Accordingly, determining the orientation of images, such as images 528, 530, 532 of FIG. 8F, using only data from the image itself is extremely difficult. The present embodiment uses scanned information from the non-image surface 100 of the print media 90 to establish event groupings, and further to align the orientation of images within the event groupings 279. This allows the information (pixel data and derived metadata) from multiple images to contribute to creating an image transform 506.

The determine image transform step 506 is aided by using analysis of the image pixel data and the derived metadata 298 for multiple images in the same event grouping 279 for other purposes besides determining orientation. For example, when determining an image transform 514 for adjusting color balance, it is advantageous to consider multiple images from the same event grouping. The determine image transform 506 step analyses image data from images belonging to the same event grouping according to the methods described in U.S. Pat. No. 6,956,967 issued to Gindele et al. and incorporated by reference herein, which describes a method for improving color appearance using pixel data from multiple images from the same photographic film.

FIG. 8G is an example of the scanner cropping problem by using only the image side of a hardcopy media. A scanner has a set of fixed linear optical CCDs which are used to convert analog reflected light and generate a digital file. The scanner default background is black, therefore if the scanned media contains dark regions 540 then the media edge detection becomes more difficult as seen in 540. Since the back of the hardcopy media is typically not dark, the back of the image 545 can give a more reliable indication of the edges of the media. The edge indication is used to determine the physical height and width of the scanned media.

FIG. 9 is one embodiment of a dynamic digital metadata record 300. A complete metadata record 310 can be used to organize, orient, restore, archive, present and enhance digitized hardcopy images. For example, by using a date stored by the complete metadata record 310, digitized hardcopy images can be organized by the date 320 into subgroups 330, 340, 350.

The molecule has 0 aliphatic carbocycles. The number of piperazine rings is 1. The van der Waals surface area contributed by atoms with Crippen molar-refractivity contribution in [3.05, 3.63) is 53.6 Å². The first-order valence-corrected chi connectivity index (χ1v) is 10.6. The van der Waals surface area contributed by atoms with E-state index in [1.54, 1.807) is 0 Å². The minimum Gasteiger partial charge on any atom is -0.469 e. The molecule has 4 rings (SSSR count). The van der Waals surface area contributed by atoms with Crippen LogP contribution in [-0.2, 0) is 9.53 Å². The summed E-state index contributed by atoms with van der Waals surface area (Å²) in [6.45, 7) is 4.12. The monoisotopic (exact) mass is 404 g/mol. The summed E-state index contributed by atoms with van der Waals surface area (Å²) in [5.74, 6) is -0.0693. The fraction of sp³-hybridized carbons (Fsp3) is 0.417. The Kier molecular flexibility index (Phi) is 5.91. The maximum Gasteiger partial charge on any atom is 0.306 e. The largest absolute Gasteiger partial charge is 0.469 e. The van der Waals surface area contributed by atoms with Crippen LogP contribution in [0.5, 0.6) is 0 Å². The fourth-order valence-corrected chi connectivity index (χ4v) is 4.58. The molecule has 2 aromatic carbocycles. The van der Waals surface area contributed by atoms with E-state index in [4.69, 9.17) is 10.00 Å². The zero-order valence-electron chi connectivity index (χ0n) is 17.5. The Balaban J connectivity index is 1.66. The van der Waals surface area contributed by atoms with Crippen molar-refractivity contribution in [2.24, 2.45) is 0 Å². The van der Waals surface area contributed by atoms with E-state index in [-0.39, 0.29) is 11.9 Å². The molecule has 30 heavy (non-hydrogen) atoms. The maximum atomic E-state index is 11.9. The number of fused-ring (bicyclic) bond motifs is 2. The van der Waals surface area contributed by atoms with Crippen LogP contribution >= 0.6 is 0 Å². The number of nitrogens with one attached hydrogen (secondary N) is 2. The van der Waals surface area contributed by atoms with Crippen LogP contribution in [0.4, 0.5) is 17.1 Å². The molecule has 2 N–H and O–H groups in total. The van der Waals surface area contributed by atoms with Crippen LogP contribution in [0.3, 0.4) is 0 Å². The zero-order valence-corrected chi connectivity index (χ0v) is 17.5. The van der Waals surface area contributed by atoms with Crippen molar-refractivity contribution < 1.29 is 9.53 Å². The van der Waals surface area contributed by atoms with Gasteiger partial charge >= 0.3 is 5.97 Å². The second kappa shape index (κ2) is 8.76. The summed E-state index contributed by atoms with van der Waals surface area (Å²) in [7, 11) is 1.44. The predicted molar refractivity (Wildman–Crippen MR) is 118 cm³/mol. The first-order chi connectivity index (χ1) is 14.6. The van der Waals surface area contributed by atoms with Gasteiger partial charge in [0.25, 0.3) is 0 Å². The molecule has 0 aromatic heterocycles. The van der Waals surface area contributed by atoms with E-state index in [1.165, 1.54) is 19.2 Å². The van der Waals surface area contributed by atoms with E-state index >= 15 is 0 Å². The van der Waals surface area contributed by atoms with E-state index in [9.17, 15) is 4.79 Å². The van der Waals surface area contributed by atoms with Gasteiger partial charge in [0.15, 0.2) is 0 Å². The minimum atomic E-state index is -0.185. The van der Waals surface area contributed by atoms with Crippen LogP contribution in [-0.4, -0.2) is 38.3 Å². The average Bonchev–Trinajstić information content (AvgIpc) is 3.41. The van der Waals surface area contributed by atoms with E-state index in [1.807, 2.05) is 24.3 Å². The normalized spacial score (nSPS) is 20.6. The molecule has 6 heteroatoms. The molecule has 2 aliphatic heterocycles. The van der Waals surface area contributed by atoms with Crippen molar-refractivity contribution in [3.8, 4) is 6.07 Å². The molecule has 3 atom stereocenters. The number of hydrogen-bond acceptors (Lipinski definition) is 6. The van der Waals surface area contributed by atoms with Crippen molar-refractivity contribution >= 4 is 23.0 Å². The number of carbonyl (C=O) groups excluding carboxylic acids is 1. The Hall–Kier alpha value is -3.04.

FIG. 10 is one embodiment of a system 400 for automatically generating a dynamic digital metadata record from digitized hardcopy prints. In particular, the system 400 includes a source of images. This source of images can be hardcopy media 431, such as hardcopy images produced from a camera 432, digital scanner, etc. The images can be provided to a retailer 434 or an image service provider 436, which can be the same entity. A kiosk 433 or other type device (or system) can be provided at the retailer 434 for use by the retailer 434 or customer in organizing the images, reviewing the images and/or ordering of goods or services relating to the image as discussed herein.

The primary function of the retailer 434 is to accept the order from customers. The image service provider 436 is capable of providing the actual goods and/or services to the customer. The goods and/or services can be returned directly from the image service provider 436 to the customer or to the retailer 434 and then to the customer. In one embodiment, the image service provider 436 provides various ways for capturing and/or obtaining digital images. In FIG. 10, the image service provider 436 is provided with a scanner 440 and a computer 442, such as a central computer. A scanner 440 in the particular embodiment, is designed for scanning the hardcopy media 431, such as photographic prints, and turning the scanned images into a digital record file that can be digitally manipulated and used for providing of image goods and/or services. It is to be understood that inputs can be in the form of photographic negatives, slides, etc.

A central computer 442 can be used for generating a dynamic digital metadata record for each of the images. This can be done for example over a communication network, such as the Internet, whereby the service provider obtains digital images from various sources as previously described. Appropriate customer data information is entered into the system for association with the digital images scanned for each customer order. This can be accomplished by a variety of different methods. In a situation where hardcopy media is being provided for scanning, information can be provided on a customer order, such order form 402 which includes an order ID 424 and associated machine readable code 426. Thus, if the customer order form 402 is scanned, the appropriate code can, for example, identify that it is a customer order form 402 and provide certain encoded information. Further, the order form 402 can be set up such that by appropriately checking certain selection boxes, the information being requested can be immediately associated therewith. In addition, a customer order form 402 can be encoded with various numbers provided on the labels that are used for grouping of the hardcopy media 431. This way, as the media 431 is scanned, these codes can also be associated with the customer order 402 and automatically associated with the appropriate images by the central computer 442.

If a dynamic digital metadata record is sent, directly to the retailer 434 and/or computer 442, a similar type customer order number can be provided and associated with the media 431 and the customer order 402. The scanner 440 is also capable of reading and interpreting instruction forms and icons as previously discussed, such that the special instructions provided by instruction forms can be immediately interpreted and effectuated by the central computer 442. The central computer 442 can also be used for coordinating of the media 431 and can be associated with a server 450. The server 450 can be coupled to the Internet 452, which can be coupled to an Internet service provider 454. The Internet service provider 454 can be connected to a customer 456 having a computer 429 or other transceiving device.